German Sea-Eye Rescues 114 Migrants Off Libyan Coast

The German Sea-Eye volunteer organization at the weekend rescued 114 migrants, including a pregnant woman and eight children, from two ships stranded off the Libyan coast.

The organisation, in a statement on its website, said 90 people were first lifted from an “overloaded rubber boat” and then lifted another 24 people aboard from a fishing boat.

The organisation added that eight of those rescued were children and eight were women, one of whom was pregnant.

Sea-Eye President Gorden Isler said, despite facing certain death, the migrants did not send a distress signal over fears of being detained by Libyan militia.

The number of migrants attempting the hazardous journey to Europe via the Mediterranean has increased sharply in 2020. Most of the vessels used for the journey hardly suitable for sailing at sea.

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German Sea-Eye volunteer organization wrote on its website: “On Saturday afternoon, the ALAN KURDI crew rescued a total of 114 people from two different boats. At 11:45 a.m., the ship’s watch first sighted an overloaded rubber dinghy, carrying 90 people. Captain Joachim Ebeling immediately informed the German and Libyan authorities. The people on the rubber boat reported about other boats with people who had fled Libya.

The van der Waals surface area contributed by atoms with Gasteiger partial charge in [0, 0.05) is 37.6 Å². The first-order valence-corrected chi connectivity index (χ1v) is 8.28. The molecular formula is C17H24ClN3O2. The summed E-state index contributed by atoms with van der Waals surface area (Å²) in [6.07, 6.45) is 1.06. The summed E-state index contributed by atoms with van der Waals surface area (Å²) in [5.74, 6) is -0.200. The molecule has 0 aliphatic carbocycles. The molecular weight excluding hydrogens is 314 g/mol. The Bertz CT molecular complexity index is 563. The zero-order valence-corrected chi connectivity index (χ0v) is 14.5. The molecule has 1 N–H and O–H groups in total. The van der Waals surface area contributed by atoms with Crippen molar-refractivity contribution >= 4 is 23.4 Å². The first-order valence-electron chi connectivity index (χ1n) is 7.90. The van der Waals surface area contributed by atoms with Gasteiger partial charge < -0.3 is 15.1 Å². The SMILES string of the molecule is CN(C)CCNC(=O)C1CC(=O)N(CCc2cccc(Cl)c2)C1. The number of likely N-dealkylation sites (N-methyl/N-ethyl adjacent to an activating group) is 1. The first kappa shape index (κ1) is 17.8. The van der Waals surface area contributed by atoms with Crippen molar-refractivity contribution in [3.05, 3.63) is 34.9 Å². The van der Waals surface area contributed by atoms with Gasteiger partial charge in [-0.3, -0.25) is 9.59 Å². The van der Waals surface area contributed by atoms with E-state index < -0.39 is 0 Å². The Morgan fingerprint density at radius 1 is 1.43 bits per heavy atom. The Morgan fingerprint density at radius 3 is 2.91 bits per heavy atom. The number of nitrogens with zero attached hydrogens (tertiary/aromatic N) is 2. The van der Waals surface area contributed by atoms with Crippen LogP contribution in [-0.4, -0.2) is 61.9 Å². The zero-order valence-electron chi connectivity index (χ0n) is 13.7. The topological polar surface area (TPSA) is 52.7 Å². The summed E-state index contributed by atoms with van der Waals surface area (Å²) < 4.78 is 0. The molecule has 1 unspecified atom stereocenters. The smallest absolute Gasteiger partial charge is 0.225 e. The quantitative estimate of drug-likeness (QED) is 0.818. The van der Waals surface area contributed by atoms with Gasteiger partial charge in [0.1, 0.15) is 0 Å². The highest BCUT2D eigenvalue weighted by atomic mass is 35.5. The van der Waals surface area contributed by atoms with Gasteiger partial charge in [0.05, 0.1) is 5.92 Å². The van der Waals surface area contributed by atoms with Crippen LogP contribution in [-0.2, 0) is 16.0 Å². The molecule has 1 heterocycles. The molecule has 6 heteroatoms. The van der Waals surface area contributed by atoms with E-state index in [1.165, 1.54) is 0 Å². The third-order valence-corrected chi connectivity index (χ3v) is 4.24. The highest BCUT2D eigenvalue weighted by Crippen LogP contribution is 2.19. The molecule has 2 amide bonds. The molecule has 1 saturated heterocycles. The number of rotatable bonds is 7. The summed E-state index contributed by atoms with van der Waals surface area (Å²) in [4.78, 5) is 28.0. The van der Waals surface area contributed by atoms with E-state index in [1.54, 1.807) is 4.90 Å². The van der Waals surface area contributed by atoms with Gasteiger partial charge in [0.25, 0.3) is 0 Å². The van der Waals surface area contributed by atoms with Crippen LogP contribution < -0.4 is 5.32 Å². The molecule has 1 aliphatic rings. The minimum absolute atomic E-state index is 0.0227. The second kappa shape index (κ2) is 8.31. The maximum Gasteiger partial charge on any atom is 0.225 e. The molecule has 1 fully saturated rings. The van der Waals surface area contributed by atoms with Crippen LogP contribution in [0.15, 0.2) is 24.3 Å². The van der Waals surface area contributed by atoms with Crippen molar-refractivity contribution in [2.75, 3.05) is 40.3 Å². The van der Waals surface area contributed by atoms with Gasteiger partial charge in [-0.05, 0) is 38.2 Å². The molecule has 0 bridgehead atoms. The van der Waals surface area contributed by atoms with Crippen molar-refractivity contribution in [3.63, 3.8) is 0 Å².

“Hence, immediately after the first rescue, a smaller, overcrowded fishing boat with 24 people calling for help was spotted as well. All of the 114 people, including eight women and eight children, are now aboard the ALAN KURDI. Four people are currently being cared for in the ship’s hospital ward, including a pregnant woman and a man with severe circulatory problems. One of the women and one man are being treated for lacerations.

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“For fear of being dragged back by Libyan militias, these people did not send a distress call for help. This was an enormous risk and they were extremely lucky that our ship’s watch spotted them with their binoculars,” says Gorden Isler, Chairman of Sea-Eye e. V.

“Shortly after the second rescue operation, the so-called Libyan coast guard approached at high speed. The Libyan patrol boat was itself involved in a distress call at sea and was completely overloaded as a result. The Libyans did not contact the ALAN KURDI, took the empty fishing boat and turned towards Libya. Neither the Libyan authorities nor the European rescue coordination centers responded to the emergency calls from ALAN KURDI by phone or email.

“In the meantime, all communication with aid organizations has ceased and nobody in Europe views themselves as responsible for these people anymore. They are being handed over to the Libyans or the sea. But they are now on a German ship and are finally being treated like humans again,” says Jan Ribbeck from Sea-Eye’s operations management team.”

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